So the real question is probably, “How come some few shark species survived but no marine dinosaur species survived?” Stated like this then the reason that I have read before now applies to this situation as well. Top predators did not survive KT. Smaller species had an advantage in a world that had an interrupted food chain. This is conjecture on my part, but I would guess that the few species of shark that survived were little guys.

Ron

Ian Derthal said: Why did the marine dinosaurs die yet the sharks survived ? Why did crocodiles survive ?

Could be they had different food sources. Or different habits that made one entire lineage more susceptible to a particular environmental change.

Could also just be our own lottery fallacy: pretend there were a thousand marine species, and one randomly survived. Whatever one that was, we would probably be asking “why that one” and trying to come up with a reason, even if the real truth was pure luck.

waynerobinson4 said:

I’m still not convinced that the Chicxulub asteroid did in the non-avian dinosaurs. The Indian Deccan traps supervolcano still is a respectable minority opinion. And it could happen again, if the supervolcano under Yellowstone decides to erupt again (it’s overdue already).

The initial, extremely prolific phase of the Deccan Traps and the Chixulub impact are both at the K-T boundary, as close as can be told. The iridium anomaly at the terrestrial K-T boundary and the megabreccia found in the Texas coastal areas seems to be absolute proof that the impact occurred at the boundary and is therefore at least related to the extinctions.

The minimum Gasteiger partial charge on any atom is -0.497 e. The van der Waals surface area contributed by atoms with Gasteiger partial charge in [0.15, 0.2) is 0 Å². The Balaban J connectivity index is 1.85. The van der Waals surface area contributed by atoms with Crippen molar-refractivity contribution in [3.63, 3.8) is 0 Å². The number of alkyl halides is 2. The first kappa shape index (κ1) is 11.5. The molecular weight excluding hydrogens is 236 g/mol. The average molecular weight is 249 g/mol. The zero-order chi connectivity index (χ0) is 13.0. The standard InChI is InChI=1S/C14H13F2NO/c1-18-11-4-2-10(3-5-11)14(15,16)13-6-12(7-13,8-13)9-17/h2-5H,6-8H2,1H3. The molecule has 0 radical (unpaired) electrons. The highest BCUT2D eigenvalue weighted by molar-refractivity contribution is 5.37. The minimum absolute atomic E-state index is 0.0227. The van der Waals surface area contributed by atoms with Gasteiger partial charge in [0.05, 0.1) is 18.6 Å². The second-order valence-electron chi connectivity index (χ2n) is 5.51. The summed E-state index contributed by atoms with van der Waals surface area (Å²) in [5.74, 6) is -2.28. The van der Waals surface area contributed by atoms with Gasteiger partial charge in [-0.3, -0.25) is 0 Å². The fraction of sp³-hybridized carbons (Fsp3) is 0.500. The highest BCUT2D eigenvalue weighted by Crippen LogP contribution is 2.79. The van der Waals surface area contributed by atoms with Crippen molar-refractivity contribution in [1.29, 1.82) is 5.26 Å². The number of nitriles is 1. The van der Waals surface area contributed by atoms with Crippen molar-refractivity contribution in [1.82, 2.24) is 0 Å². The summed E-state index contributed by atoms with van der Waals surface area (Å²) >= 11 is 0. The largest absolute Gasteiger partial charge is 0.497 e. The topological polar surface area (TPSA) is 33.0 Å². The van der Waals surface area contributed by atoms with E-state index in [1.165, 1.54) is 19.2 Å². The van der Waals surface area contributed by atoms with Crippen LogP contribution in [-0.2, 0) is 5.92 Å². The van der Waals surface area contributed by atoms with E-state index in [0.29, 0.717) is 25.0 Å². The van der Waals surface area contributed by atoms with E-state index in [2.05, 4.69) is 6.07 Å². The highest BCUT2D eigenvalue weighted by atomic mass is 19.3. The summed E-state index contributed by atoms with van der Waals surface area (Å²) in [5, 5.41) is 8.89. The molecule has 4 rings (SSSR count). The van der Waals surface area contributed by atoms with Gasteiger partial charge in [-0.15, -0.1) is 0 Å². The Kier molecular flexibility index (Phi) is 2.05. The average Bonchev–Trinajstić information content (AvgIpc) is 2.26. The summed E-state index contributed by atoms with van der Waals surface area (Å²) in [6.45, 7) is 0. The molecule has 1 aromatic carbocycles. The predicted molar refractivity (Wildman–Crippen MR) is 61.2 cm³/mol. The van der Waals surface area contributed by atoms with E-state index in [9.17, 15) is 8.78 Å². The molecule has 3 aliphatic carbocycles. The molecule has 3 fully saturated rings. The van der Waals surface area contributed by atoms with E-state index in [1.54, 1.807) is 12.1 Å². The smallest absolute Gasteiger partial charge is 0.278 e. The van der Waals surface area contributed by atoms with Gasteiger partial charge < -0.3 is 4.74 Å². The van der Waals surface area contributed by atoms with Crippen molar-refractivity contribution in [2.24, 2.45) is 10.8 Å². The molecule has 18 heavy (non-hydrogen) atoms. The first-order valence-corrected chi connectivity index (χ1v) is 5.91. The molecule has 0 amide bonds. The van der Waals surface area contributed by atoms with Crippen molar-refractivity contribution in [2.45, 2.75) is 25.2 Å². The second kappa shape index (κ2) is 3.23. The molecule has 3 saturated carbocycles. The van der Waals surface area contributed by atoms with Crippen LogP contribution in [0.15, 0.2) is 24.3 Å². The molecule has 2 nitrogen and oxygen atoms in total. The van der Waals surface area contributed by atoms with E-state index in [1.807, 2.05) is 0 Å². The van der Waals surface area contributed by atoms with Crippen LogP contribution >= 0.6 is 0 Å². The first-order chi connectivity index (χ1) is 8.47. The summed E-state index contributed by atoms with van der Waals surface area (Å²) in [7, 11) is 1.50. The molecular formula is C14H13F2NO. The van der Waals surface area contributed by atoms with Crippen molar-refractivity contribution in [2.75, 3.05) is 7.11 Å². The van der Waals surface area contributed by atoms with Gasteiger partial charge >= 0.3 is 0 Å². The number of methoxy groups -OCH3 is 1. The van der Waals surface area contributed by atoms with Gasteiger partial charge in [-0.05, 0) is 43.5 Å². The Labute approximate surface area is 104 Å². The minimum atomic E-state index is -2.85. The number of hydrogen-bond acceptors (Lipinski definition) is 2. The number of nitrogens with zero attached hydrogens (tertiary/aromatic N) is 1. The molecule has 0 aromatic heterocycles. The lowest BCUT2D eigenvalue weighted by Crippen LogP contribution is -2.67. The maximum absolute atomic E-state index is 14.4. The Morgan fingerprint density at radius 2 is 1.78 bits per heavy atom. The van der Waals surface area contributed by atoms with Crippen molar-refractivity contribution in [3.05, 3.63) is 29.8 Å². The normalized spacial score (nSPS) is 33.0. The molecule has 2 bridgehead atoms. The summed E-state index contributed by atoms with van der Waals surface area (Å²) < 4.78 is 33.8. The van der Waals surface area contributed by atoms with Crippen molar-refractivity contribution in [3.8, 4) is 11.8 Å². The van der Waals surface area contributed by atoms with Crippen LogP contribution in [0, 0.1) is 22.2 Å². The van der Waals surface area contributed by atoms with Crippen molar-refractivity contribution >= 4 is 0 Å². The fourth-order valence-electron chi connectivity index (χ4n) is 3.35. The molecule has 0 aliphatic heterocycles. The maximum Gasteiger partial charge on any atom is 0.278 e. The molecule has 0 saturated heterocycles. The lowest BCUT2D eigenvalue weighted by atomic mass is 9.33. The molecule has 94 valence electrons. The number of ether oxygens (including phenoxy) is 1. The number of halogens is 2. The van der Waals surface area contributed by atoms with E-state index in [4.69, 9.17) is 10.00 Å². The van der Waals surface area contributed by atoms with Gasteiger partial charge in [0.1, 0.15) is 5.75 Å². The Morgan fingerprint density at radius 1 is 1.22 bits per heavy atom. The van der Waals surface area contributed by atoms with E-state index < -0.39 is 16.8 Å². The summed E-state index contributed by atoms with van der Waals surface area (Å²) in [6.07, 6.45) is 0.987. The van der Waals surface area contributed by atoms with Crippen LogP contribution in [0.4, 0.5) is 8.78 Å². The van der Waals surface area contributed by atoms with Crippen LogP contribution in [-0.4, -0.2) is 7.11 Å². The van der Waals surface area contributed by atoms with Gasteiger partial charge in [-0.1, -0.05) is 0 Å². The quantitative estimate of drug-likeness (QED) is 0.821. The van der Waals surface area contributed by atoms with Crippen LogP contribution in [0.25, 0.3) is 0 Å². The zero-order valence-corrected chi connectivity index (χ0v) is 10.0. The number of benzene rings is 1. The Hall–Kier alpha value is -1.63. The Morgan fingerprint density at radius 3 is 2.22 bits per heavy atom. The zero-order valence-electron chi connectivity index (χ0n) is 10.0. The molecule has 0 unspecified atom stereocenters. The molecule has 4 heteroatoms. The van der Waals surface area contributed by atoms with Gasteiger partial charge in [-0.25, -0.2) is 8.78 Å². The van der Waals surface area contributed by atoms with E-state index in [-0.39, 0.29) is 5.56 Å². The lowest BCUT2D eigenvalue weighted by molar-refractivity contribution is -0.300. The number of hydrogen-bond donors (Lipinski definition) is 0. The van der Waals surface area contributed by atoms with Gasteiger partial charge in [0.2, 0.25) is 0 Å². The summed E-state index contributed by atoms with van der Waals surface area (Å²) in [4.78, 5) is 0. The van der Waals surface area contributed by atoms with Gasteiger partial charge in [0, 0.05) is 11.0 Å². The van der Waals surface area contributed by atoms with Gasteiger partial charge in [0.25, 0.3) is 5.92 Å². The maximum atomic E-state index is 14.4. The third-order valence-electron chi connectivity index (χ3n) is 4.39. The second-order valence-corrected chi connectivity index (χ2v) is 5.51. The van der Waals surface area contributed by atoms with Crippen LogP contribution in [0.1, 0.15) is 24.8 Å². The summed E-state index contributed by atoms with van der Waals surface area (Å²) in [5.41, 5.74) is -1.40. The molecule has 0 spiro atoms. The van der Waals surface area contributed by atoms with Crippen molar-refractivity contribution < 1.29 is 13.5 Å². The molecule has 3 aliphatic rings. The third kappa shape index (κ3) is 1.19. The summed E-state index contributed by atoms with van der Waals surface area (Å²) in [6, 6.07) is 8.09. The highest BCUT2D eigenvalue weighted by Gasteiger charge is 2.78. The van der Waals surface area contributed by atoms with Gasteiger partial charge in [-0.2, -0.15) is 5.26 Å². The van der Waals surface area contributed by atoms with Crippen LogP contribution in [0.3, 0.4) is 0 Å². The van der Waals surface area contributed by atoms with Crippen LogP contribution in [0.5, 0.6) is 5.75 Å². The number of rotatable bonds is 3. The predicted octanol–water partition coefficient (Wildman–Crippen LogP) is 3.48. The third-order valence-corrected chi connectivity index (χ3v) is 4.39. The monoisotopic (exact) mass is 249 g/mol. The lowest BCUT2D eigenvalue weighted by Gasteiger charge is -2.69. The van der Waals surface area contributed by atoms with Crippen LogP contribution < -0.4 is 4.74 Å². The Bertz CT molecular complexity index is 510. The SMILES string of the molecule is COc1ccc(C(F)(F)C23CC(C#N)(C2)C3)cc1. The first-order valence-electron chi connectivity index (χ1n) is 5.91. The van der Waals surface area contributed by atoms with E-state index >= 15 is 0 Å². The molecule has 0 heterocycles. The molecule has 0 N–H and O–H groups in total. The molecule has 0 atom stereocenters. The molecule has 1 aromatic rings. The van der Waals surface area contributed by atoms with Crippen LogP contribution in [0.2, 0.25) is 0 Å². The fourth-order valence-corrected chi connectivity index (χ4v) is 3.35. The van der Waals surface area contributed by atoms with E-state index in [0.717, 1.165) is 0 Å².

The Deccan Traps area of India was on a hotspot at the time (the reunion hotspot), but is also antipodal to the Chixulub impact. Shock waves radiating outward from the impact site would have converged at the antipodes, and potentially created the fractures which would have resulred in a massive eruption at the hotspot. We can debate whether the impact effects or the volcanic effects (or both combined) was the most responsible for the extinctions, but if this hypothesis is correct, the impact was the original trigger.

There’s also at least three smaller craters around the world that formed at this time, as well as controversial evidence for another just west of the Deccan Traps. Shoemaker-Levy anyone?

The Siberian Traps occur at or close to the Permian-Triassic mass extinction, but there’s also suggestive evidence of a crater beneath Wilkes Land in the Antarctic antipodal to the Siberian traps at that time period.

The Yellowstone hotspot also produces both rhyolite at the hotspot, as well as mantle-derived basalt in the trail behind the hotspot (the Snake River Plains basalts), and while the aggregate volume of lava is great, the eruptive rate was never as great as the first phase of the Deccan Traps or the Siberian traps. Therefore, if volcanism is an important factor in mass extinctions, Yellowstone (and Hawaii for that matter) just aren’t big enough to clean our clocks.

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This page contains a single entry by Matt Young published on October 31, 2012 5:00 PM.